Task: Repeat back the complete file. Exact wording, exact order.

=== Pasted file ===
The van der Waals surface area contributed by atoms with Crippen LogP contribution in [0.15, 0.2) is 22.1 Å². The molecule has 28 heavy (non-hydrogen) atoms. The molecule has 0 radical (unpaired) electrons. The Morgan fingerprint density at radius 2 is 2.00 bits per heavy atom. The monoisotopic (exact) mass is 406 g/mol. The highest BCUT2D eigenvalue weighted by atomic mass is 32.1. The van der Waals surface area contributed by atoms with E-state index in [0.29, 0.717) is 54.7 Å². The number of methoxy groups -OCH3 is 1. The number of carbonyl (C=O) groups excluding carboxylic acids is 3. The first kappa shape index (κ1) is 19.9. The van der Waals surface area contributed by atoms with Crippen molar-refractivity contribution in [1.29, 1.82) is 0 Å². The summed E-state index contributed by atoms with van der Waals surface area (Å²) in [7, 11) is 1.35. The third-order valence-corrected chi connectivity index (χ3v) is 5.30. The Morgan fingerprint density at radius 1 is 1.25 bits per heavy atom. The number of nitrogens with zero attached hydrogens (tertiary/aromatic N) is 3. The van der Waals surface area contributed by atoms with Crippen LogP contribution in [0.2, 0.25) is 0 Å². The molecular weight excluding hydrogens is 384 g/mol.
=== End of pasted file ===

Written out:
The van der Waals surface area contributed by atoms with Crippen LogP contribution in [0.15, 0.2) is 22.1 Å². The molecule has 28 heavy (non-hydrogen) atoms. The molecule has 0 radical (unpaired) electrons. The Morgan fingerprint density at radius 2 is 2.00 bits per heavy atom. The monoisotopic (exact) mass is 406 g/mol. The highest BCUT2D eigenvalue weighted by atomic mass is 32.1. The van der Waals surface area contributed by atoms with E-state index in [0.29, 0.717) is 54.7 Å². The number of methoxy groups -OCH3 is 1. The number of carbonyl (C=O) groups excluding carboxylic acids is 3. The first kappa shape index (κ1) is 19.9. The van der Waals surface area contributed by atoms with Crippen molar-refractivity contribution in [1.29, 1.82) is 0 Å². The summed E-state index contributed by atoms with van der Waals surface area (Å²) in [7, 11) is 1.35. The third-order valence-corrected chi connectivity index (χ3v) is 5.30. The Morgan fingerprint density at radius 1 is 1.25 bits per heavy atom. The number of nitrogens with zero attached hydrogens (tertiary/aromatic N) is 3. The van der Waals surface area contributed by atoms with Crippen LogP contribution in [0.2, 0.25) is 0 Å². The molecular weight excluding hydrogens is 384 g/mol.